Argentinian Chimichurri Sauce

20  min to make

4-6 servings

Sauces serve to make average dishes more flavorful and special.  Yet sometimes meals with sauces are too time consuming and overly caloric.

Still it’s nice to have a few sauces in your Grab Bag of flavor enhancers. Virtually every culture has its favorites. I have several I enjoy with the seasons of the year.

Here’s a few others to consider besides today’s recipe of Chimichurri.   

French sauces specialize in six basic “mother sauces” including Béchamel, Velouté, Espagnole, Tomato, Hollandaise and Mayonnaise Sauce. Their popularity is only exceeded by the many dishes they complement.

Italian sauces are popular for their many different tomato sauce used with fresh vegetables. Another is Pesto sauce made with basil and pine nuts or walnuts. And Cheeses with pasta of different kinds are no less delicious. I particularly enjoy Parmigiano-Reggiano with spaghetti and meatballs, or Pasta and Bolognaise.

To the surprise of many “Tex Mex” lovers, Mexican Sauces vary by region. The most famous is Oaxacan cuisine popular in southern Mexico specializes in seven different varieties of sauces called mole.

Seven Mexican Mole Sauces

  1. Mole Poblano (Red Mole) is the most well-known. This sauce uses chiles like poblano, dried fruit and nuts but relies less on chocolate.
  2.  Mole Verde uses pumpkin seeds, cilantro, tomatillos, and jalapeños. Fresh herbs are used instead of chocolate. 
  3. Mole Negro or black mole uses chocolate and spicy ingredients like cinnamon, cumin and the licorice tasting herb called Hoja Santa.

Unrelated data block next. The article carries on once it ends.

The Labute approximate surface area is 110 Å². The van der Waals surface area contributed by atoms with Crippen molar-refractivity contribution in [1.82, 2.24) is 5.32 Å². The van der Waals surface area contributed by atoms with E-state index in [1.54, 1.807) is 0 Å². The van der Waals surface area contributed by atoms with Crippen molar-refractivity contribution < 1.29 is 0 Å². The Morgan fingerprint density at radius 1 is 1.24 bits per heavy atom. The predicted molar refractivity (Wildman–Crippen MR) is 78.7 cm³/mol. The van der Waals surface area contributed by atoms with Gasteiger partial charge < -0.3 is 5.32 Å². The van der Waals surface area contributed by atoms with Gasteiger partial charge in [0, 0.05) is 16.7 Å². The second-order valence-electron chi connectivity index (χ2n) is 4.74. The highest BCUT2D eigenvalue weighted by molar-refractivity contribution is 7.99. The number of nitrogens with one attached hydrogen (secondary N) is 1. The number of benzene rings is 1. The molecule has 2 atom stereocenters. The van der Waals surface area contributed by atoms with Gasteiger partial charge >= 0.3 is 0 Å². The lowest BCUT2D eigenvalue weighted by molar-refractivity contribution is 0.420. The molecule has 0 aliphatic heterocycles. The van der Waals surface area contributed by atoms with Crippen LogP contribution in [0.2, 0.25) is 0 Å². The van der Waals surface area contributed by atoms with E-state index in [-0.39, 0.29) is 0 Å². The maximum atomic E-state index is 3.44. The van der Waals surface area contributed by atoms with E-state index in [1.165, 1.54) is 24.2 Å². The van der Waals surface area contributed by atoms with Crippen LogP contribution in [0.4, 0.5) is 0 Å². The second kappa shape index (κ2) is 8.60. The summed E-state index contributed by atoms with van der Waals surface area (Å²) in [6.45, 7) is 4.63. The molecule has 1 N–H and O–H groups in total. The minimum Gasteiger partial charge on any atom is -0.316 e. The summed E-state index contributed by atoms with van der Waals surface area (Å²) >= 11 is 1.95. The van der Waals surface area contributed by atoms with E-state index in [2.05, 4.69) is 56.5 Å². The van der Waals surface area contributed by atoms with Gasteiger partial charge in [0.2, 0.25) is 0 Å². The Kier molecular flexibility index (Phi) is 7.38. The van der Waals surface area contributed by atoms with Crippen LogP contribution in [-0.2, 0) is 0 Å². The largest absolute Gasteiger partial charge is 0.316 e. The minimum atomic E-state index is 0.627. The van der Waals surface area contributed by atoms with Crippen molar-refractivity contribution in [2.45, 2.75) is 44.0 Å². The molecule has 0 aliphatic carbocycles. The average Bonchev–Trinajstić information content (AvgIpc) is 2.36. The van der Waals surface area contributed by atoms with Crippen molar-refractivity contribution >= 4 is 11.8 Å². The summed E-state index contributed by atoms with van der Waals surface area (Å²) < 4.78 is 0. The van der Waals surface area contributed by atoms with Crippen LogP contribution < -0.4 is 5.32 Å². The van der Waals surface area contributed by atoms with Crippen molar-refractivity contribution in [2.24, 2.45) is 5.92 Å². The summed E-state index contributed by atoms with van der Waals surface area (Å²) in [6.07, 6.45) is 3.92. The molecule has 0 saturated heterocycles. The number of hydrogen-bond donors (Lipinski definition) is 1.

4. Mole Chichilo uses a beef stock in the sauce, making it perfect for braised dishes.  Chile guajillo and ancho chiles take the place of chocolate, while corn flour called masa thickens the mixture.
  5. Mole Amarillo is made without sweeteners like chocolate. It a spicier mole than most. It’s thickened with masa harina or corn flour.
  6. Mole Coloradito contains the same base as chocolate with chiles, spices, fruits and nuts along with sweet plantain which looks like a banana.
  7. Mole Manchamantel   uses pineapple, tomatoes, and chorizo in the sauce. The appearance of this sauce is bright red.  In fact, manchamantel translates to “tablecloth stainer” because this sauce does stain.

The food of many regions of Latin America complement Mexican cuisine but are unique by themselves.  For example, Puerto Rico, Brazilian, and Argentinian cuisine all feature the wonder of Chimichurri, a green salsa-like sauce that complements steak, chicken and seafood. 

     Argentine Chimichurri Sauce

         Roughly chop one cup Italian parsley in a blender- do not puree. 

         3 to 4 cloves garlic, minced

         1 tsp salt

         1/2 tsp freshly ground pepper

         1/2 tsp chili pepper flakes

         1 tbsp fresh oregano leaves 

         2 tbsp shallots or Hawaiian Sweet onion

         3/4 cup olive oil – add more if too thick

         3 tbsp sherry wine vinegar, or red wine vinegar

         1 tsp cayenne pepper

         1 tbsp salt

         2-inch long baguette


        Add all ingredients to your blender and pulse briefly once or twice. Pour into a small bowl. Use a separate spoon for guests to easily put their chimichurri on their own plates.

       I have always had to make extra chimichurri sauce so that guests have enough. Just double the recipe and keep an extra bowl in the fridge. You will be glad you did.

Send questions or your favorite recipes directly to:  [email protected]. I look forward to hearing from you. Chef Alan